Moscow is a sophisticated, expensive, saturated media market, and the funds available for the campaign were not nearly enough to reach the 17 million people that live in the region. Nevertheless, the Civil Initiative, a Moscow-based non-governmental organisation that works in partnership with the Moscow Duma Health Committee, was able to make the most of a US$175 000 mass media grant. The Civil Initiative staff negotiated with the owners of television stations and billboard and metro media companies, requesting discounts and allotments reserved for PSAs. They made calls and sent letters with a copy of the PSA to personal contacts and to media owners who had taken a public stand against tobacco. Those media owners who were less inclined to offer discounts, especially media companies that accepted tobacco advertisements, were reminded by the Civil Initiative staff of their civil duty towards public health.

These efforts resulted in more than US$900 000 worth of free mass media, turning the Moscow ‘Sponge’ message into a million-dollar tobacco control campaign. The health committee was able to obtain deep discounts and free time on 10 channels. In addition, 200 free light boxes and posters were strategically placed in the Moscow metro.

The PSA in the metro appeared in the very spaces that the tobacco industry favours—near the metro exits, where tobacco advertisements are allowed and could trigger the urge to light up or buy cigarettes.

Free or deeply discounted ‘Sponge’ PSAs also ran on the radio, in major print newspapers and on 2500 street billboards across the city, as well as posters placed in bars and restaurants. The Civil Initiative also reached out to pulmonologists and to NGOs to make sure that posters were displayed in medical facilities and schools. The campaign ran from November 2009 to January 2010.

In addition to paid media, the Moscow Duma held a press conference to launch the campaign. This extended the reach of the campaign, as some 90 stories appeared in the news in the 2 weeks after the campaign first aired, including broadcasts of the advertisement as part of news segments on popular TV programmes. The advertisement was also reprinted in some of the city's most important newspapers to illustrate the articles written about the campaign.

Evaluating the Moscow ‘Sponge’ campaign

The campaign was evaluated in Moscow with a post-campaign household survey of smokers 18–45 years of age, the campaign's primary target audience. Fieldwork was conducted by the Russian Public Opinion Research Centre (VCIOM). Due to resource and timing issues, it was not possible to conduct a baseline survey.

The evaluation survey measured smokers' recall of the campaign PSA and their assessment of the campaign message in terms of its relevance, its ability to make them stop and think, provide new information and the concern it created about the harms of smoking. Knowledge, attitudes and behaviours in relation to smoking were also measured. Logistic regression analysis was conducted to compare the knowledge, attitudes and behaviours of those who were aware of the PSA with those who were not aware of the PSA, while controlling for potential socio-demographic confounders.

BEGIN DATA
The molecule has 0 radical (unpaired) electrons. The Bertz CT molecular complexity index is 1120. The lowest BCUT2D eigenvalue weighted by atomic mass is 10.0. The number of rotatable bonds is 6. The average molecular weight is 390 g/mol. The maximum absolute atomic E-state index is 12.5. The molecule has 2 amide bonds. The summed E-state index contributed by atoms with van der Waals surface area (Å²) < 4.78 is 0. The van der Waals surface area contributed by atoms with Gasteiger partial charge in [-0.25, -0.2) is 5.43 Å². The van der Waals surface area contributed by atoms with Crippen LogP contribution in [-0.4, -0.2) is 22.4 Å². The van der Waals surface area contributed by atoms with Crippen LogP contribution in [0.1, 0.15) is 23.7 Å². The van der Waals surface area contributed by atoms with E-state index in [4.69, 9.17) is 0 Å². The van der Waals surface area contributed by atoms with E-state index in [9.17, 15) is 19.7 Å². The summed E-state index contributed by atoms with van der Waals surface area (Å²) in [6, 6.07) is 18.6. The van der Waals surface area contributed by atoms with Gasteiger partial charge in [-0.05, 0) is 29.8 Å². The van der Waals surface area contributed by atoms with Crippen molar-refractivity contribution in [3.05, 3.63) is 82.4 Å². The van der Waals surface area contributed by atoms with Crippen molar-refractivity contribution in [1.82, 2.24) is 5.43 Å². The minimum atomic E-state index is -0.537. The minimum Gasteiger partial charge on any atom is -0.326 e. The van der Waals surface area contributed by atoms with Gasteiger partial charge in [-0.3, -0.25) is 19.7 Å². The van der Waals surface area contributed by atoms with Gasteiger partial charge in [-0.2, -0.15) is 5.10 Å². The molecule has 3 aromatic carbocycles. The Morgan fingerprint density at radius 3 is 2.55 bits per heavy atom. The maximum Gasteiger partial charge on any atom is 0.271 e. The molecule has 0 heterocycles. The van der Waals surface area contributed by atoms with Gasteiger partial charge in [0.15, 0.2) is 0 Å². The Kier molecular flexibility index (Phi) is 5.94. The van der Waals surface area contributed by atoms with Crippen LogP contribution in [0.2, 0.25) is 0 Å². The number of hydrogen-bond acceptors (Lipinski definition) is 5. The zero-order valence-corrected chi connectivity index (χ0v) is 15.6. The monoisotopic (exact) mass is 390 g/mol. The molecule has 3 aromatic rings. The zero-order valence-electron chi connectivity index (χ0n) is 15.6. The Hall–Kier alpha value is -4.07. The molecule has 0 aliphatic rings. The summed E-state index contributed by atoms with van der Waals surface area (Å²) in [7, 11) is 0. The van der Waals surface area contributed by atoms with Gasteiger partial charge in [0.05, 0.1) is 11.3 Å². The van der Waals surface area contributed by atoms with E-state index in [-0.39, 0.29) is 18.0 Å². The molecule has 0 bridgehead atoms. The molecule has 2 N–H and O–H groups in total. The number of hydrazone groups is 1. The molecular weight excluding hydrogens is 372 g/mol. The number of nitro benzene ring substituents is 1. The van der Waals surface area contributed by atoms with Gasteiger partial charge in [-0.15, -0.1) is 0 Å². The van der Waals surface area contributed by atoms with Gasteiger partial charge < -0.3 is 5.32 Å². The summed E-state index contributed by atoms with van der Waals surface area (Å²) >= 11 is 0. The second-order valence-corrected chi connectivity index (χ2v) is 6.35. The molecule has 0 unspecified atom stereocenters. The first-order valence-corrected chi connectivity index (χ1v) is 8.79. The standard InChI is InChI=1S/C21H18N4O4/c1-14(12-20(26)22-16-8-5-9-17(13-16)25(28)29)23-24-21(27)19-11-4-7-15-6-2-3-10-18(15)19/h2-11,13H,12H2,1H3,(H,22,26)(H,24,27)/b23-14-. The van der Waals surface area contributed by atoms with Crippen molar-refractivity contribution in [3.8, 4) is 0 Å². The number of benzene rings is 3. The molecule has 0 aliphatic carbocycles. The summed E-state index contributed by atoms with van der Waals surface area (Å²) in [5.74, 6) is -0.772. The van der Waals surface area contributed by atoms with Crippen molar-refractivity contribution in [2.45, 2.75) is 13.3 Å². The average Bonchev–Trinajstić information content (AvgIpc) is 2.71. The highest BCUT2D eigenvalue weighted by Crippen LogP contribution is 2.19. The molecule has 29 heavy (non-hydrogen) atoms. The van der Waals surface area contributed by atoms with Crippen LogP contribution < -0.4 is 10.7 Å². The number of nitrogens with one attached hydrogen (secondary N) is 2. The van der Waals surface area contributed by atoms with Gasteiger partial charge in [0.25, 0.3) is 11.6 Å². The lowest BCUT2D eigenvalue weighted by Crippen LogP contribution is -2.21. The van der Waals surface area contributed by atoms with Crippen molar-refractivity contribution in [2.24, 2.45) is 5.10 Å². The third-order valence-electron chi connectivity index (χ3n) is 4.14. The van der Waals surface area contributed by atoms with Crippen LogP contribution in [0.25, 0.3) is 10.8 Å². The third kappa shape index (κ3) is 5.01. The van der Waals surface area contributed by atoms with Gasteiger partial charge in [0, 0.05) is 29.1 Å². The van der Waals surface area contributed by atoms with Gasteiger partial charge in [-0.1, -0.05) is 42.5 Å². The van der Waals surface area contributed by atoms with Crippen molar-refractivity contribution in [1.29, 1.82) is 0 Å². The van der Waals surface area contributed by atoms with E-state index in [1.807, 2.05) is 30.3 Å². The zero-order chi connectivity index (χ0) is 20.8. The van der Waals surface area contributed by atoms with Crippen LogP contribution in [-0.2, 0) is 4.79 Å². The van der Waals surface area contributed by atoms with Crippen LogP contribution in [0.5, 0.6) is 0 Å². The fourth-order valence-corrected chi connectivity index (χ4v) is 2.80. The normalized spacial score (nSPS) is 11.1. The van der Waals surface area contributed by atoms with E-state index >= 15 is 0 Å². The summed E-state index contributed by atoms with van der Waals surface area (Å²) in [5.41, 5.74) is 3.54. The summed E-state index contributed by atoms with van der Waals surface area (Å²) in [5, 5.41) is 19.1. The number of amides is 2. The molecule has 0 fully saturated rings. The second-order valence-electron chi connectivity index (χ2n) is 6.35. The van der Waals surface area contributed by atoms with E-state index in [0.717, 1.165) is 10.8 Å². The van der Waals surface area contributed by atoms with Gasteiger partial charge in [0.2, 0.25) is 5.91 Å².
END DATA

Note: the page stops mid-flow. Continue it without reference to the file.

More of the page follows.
The PSA was recalled by 50% of respondents (see figure 1).10 The vast majority (63%) recalled the PSA through television, followed by metros (21%). Of smokers who recalled the PSA, 57% found it personally relevant, while 47% said that it made them concerned about their smoking and 43% said that they thought about quitting after seeing the advertisements.11 Campaign awareness was associated with significantly greater knowledge about the harms of smoking and increased interpersonal communication about smoking (see table 1), which is an important precursor to behaviour change.

Figure 1

A Sponge campaign billboard in central Moscow. Photo credit: Veronika Kochetova.

Table 1

Knowledge and attitudes about tobacco usage among smokers

The campaign met its objectives, by making smokers think more about the health harms of smoking, creating concern about smoking, increasing knowledge and encouraging discussion about the harms of smoking at home—all precursors to quitting.

Beyond ‘Sponge’

Emboldened by the success of this initial campaign, the Duma Health Committee used the campaign as a springboard to call for a smoke-free Moscow—an issue that had failed to gain any real traction up until this point. Standing behind their commitment to tobacco control, their first piece of action was to remind the Duma of a 1998 law that required smoke-free Duma buildings and enforcement.

Then, in the spring of 2010, the health committee initiated a plan to broaden the effort to include all municipal buildings and healthcare facilities in Moscow, a first step towards a smoke-free city. They also followed this campaign with a second Duma Committee-supported Civil Initiative mass media campaign, focusing on the consequences of second-hand smoke, which aired in the autumn of 2010.